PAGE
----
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December 9, 2005.

DONNA McGUIRE, Plaintiff,
SHEILA WARREN, sued in her Individual Capacity, and COUNTY OF ORANGE, Defendants.

The opinion of the court was delivered by: WILLIAM CONNER, Senior District Judge


Plaintiff Donna McGuire brings this § 1983 claim against defendants Sheila Warren and the County of Orange (the "County") claiming violations of her First and Fourteenth Amendment rights as well as breach of contract. Specifically, plaintiff claims that the defendants fired her in retaliation for a letter she wrote while serving as an independent government contractor and divested her of her property and liberty interests in her contract without due process of law. Defendants move to dismiss the Complaint under FED. R. CIV. P. 12(c) for failure to state a claim. For the reasons stated herein, defendants' motion to dismiss is granted with prejudice as to the federal claims, and plaintiff's state law breach of contract claim is dismissed without prejudice.


  This case arises out of a letter plaintiff drafted in her capacity as a government service provider. (Complt. ¶¶ 26, 27, 51-57.) For background purposes, New York State's early intervention program permits children under the age of three who have a disability or developmental delay to receive necessary services. (Defs. Mem. Supp. Mot. Dismiss at 1.) Under this program, the County must ensure that families receive services as outlined in an individualized family plan. (Id. at 2.) The County contracts with service providers — either individuals or social service organizations — to meet these requirements. (Id.)

  McGuire, a certified special educator, provided early intervention and preschool services for autistic children. (Id. at 1; Complt. ¶¶ 5, 21.) Warren serves as the County's Director of Intervention Services. (Complt. ¶ 12.) Beginning around 1997, plaintiff and defendants entered into yearly contracts under which plaintiff would provide early intervention special education services to qualified children for the County. (Id. ¶ 6.) On December 9, 2002, McGuire became the director of Bright Beginnings, an agency providing early intervention and preschool programs. (Id. ¶ 21.) In July 2004, McGuire signed a contract with the County requiring her to provide early intervention services for hourly remuneration.*fn1 (Id. ¶ 25.) Warren, as Director of Intervention Services, was responsible for supervising McGuire's contract. (Id. ¶ 13.)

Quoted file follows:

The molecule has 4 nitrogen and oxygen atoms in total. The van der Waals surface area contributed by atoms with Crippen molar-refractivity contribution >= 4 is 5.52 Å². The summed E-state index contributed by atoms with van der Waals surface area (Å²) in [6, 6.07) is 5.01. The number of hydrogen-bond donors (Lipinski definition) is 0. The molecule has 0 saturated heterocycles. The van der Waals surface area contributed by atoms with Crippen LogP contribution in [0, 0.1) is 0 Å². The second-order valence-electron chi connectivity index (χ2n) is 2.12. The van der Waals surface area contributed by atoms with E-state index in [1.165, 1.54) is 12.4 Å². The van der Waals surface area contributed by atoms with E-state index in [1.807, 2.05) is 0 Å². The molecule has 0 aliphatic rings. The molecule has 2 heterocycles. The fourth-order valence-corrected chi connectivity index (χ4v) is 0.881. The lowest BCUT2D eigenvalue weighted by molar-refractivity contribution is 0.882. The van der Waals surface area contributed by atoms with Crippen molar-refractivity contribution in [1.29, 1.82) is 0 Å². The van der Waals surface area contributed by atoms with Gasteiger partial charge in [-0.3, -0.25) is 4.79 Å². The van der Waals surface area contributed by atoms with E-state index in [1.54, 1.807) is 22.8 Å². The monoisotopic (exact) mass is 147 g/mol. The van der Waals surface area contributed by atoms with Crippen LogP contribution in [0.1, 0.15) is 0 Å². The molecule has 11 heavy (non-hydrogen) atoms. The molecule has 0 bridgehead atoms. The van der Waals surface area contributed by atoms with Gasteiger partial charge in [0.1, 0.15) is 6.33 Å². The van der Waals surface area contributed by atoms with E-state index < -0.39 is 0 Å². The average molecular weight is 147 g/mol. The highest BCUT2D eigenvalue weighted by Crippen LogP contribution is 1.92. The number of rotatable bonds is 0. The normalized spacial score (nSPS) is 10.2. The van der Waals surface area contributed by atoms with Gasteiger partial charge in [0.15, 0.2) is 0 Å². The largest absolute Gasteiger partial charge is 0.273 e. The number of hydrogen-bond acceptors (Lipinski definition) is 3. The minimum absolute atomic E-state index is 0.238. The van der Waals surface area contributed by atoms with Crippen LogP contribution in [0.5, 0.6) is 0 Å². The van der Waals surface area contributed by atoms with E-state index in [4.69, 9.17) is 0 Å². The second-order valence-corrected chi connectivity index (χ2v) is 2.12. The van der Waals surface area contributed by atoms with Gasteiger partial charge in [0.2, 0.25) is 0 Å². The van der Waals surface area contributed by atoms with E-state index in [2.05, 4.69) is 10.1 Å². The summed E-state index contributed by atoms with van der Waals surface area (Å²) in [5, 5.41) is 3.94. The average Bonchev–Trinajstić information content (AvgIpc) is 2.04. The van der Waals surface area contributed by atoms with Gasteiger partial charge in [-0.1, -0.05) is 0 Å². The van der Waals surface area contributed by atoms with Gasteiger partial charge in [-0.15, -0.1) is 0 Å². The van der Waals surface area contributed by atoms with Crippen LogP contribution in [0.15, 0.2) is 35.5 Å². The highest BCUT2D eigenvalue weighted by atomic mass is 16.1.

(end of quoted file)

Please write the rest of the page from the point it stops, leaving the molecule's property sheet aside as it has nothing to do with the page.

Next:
In providing these services at the Bright Beginnings Center, McGuire employed the applied behavior analysis (hereinafter "ABA services"). (Id. ¶ 8.) This method could be performed either at a day care facility or at a child's home. (Id. ¶¶ 8, 14, 17.) From 2001 to 2004, certain parents of autistic children requested that the County provide home-based ABA services for their children. (Id. ¶ 14.) Warren allegedly opposed this request.*fn2 (Id. ¶¶ 15, 18-19.) Warren apparently believed McGuire supported the parent's requests, and criticized her for promoting such services. (Id. ¶ 16.)

  The level of ABA services a child receives is determined by either the local school board or the trustees of the school district, based on recommendations made by the Committee on Preschool Special Education (hereinafter "CPSE").*fn3 (Defs. Mem. Supp. Mot. Dismiss at 4.) The CPSE is responsible for determining if a child is eligible for preschool services as well as the type and level of services the child should receive. (Id. at 4-5.)

  In August 2004, after a CPSE meeting was held concerning a specific child, the child's parent asked plaintiff to write a letter to the CPSE Chairperson supporting the continuation of services at an integrated day care center that the child was attending. (Complt. ¶ 26.) Plaintiff wrote the letter. (Id.) After Warren learned that plaintiff had prepared the letter and sent it to the CPSE chairperson, Warren "directed Bright Beginnings to remove [p]laintiff from all cases and not accept new cases `until the contractual implications are reviewed by the County.'" (Defs. Mem. Supp. Mot. Dismiss at 5 (citing Complt. ¶ 27).) On September 21, 2004, Warren put in writing her directive removing McGuire from all Bright Beginnings cases effective September 17, 2004.*fn4 (Complt. ¶ 29.) This directive was followed by an e-mail from defendants dated September 28, 2004 that terminated plaintiff's contract effective October 31, 2004.*fn5 (Id. ¶ 30.) This "urgent" e-mail was allegedly sent to a total of 144 individuals involved in the early intervention program and announced the termination of plaintiff's contract. (Id. ¶ 31; Defs. Mem. Supp. Mot. Dismiss at 6; Wong-Pan Decl., Ex. C.) Plaintiff was not sent a copy of this e-mail nor notified that it had been sent. (Complt. ¶ 32.) Plaintiff was afforded no opportunity to defend or explain her conduct before the e-mail was circulated. (Id. ¶ 33.)